Female gender, neck surgery up risk; Caucasians at higher risk than African-Americans
WEDNESDAY, Nov. 30 (HealthDay News) -- Factors associated with an increased risk of radiation-induced hypothyroidism (RIHT) include female gender and surgery involving the thyroid gland or other neck surgery, with Caucasians at increased risk compared with African-Americans, according to a meta-analysis published in the Dec. 1 issue of Cancer.
Ivan R. Vogelius, Ph.D., from the University of Copenhagen in Denmark, and colleagues reviewed available literature to identify risk factors for the development of hypothyroidism (HT) after radiation therapy. Studies included those that permitted the extraction of odds ratios (ORs) for HT in candidate clinical risk groups. Meta-analyses were carried out for the development of HT with or without each candidate risk factor, and for the dose-response curve.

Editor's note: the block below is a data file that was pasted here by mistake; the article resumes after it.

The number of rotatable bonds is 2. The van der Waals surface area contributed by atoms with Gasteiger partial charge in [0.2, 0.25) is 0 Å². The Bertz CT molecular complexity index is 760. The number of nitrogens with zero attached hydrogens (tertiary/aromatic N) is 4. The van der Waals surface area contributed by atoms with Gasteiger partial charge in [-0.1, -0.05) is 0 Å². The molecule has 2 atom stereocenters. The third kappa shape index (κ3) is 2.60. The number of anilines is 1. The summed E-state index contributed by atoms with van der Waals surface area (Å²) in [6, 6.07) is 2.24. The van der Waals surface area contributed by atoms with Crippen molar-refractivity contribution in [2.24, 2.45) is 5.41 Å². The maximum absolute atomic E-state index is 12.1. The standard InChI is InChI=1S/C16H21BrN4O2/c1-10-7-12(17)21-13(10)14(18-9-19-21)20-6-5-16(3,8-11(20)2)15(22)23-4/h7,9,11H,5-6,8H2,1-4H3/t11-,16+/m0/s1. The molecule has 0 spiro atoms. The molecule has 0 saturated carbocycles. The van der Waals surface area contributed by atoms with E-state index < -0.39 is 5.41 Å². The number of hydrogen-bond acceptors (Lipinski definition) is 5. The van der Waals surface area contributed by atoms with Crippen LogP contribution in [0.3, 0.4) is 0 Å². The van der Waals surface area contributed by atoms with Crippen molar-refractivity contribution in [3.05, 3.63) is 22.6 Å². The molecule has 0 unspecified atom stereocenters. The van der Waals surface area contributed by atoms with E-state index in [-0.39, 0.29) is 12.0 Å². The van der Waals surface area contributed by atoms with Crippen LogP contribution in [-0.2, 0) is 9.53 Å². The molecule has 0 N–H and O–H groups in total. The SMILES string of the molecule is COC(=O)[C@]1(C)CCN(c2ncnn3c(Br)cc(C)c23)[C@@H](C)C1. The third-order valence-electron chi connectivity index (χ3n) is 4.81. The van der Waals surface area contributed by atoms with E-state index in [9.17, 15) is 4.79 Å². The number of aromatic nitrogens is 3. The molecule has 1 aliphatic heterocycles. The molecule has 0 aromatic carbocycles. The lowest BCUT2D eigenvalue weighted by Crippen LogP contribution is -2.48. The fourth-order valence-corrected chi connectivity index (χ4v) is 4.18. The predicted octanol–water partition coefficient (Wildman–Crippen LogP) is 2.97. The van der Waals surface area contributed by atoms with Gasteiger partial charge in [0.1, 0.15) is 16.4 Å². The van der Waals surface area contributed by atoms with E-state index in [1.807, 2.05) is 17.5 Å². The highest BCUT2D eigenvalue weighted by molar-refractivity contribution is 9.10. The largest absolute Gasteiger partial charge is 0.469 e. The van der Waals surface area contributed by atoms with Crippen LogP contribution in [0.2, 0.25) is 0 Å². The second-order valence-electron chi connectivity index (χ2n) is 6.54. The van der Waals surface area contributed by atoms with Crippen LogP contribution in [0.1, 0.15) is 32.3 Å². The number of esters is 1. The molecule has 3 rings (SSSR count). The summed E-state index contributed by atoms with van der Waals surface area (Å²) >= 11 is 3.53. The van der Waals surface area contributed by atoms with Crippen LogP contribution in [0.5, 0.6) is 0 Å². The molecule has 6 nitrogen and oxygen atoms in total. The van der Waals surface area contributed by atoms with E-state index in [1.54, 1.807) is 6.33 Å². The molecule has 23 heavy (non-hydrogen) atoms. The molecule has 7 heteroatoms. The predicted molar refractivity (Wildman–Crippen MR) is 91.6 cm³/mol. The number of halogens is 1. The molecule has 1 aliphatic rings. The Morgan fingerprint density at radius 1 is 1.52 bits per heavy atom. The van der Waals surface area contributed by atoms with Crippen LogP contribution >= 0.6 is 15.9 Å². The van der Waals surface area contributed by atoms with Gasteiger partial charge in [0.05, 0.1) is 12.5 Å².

The investigators found that female gender was significantly associated with an increased risk of HT (OR, 1.6), as was having surgery involving the thyroid gland (OR, 8.3), or other neck surgery (OR, 1.7). Compared to African-Americans, Caucasians had a significantly increased risk of HT (OR, 4.8). A correlation was seen between lymphangiography and HT, but there was evidence of publication bias. A radiation dose-response relationship was seen, with a 50 percent risk of HT at a dose of 45 Gy, but there was considerable between-study variation in the dose response. No correlation was found between the risk of HT and chemotherapy or age.
"Female gender and surgery, involving the thyroid gland or not involving the thyroid gland, are associated with a higher risk of RIHT. In addition, Caucasians are at higher risk of RIHT than African-Americans," the authors write.
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